The Republican Party is at its strongest point in two decades heading into midterm elections, according to a new Pew Research/USA Today poll, the latest daunting sign for Democrats ahead of campaign season.
The GOP is at an even stronger point than previous “wave” elections in 1994 and 2010 and looks poised to make major gains — and possibly take control of the U.S. Senate.
According to the poll, out Monday, Republicans have a 47-43 lead on the generic congressional ballot. That’s a 10-point swing from October, when Democrats, boosted by GOP blame for the federal government shutdown, held a 6-point lead in the Pew poll.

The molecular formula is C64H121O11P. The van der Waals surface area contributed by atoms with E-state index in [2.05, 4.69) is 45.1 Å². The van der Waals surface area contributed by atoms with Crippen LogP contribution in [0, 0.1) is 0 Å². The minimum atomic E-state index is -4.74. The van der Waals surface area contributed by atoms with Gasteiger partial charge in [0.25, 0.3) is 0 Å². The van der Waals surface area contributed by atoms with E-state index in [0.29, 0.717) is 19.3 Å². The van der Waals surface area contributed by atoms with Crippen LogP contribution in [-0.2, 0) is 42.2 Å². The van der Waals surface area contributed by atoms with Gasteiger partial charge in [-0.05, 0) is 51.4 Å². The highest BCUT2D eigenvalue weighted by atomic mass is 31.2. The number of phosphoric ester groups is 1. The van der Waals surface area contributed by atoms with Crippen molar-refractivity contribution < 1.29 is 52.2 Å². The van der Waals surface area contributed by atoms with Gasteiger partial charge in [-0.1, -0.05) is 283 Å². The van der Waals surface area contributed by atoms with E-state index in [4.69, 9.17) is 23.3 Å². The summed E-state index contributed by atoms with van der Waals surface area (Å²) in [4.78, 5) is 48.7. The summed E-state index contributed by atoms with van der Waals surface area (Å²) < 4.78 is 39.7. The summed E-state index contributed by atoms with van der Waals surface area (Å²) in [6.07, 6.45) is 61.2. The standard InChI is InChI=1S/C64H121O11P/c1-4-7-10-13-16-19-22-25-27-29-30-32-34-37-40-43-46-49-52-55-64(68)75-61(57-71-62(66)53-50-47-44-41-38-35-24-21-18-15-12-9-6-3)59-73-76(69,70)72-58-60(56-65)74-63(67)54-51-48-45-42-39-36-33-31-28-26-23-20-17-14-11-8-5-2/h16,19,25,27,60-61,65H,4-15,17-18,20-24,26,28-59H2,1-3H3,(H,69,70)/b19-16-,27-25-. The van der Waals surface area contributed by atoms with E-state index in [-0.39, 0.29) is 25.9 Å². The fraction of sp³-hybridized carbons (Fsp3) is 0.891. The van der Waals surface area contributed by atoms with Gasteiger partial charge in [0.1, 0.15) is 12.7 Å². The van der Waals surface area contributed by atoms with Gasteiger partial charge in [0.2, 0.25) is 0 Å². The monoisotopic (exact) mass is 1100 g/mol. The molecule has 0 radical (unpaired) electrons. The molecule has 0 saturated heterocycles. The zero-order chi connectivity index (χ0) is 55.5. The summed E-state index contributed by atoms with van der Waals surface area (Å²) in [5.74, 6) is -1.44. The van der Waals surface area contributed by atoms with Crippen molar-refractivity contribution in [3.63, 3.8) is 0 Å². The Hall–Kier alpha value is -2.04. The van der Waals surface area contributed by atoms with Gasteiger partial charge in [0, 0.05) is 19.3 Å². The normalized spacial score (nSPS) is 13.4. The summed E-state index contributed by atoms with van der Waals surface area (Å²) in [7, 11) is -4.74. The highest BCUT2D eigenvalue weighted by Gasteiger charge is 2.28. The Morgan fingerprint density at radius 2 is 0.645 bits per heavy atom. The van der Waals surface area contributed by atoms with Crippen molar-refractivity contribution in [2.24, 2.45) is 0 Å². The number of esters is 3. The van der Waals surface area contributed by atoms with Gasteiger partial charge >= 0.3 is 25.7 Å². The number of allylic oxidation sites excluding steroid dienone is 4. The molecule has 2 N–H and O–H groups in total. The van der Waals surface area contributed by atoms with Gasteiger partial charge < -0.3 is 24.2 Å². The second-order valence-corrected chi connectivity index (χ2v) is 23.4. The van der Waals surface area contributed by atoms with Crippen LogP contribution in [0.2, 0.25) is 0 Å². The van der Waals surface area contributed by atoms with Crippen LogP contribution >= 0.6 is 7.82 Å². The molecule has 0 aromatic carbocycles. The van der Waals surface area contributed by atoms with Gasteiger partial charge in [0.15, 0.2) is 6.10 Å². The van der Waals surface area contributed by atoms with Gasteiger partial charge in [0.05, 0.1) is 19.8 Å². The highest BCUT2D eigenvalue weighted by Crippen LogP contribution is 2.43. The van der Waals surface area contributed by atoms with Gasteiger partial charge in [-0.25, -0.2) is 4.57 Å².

Overall, Democrats are plagued by the still-sluggish economy, the unpopularity of the Affordable Care Act, and the undesirable views of President Barack Obama. More voters (26%) say their vote will be “against” the president. Only 16% say their vote will be “for” Obama. And by more than a 2-to-1 margin, voters say they want the next president to pursue policies different from the Obama administration’s priorities.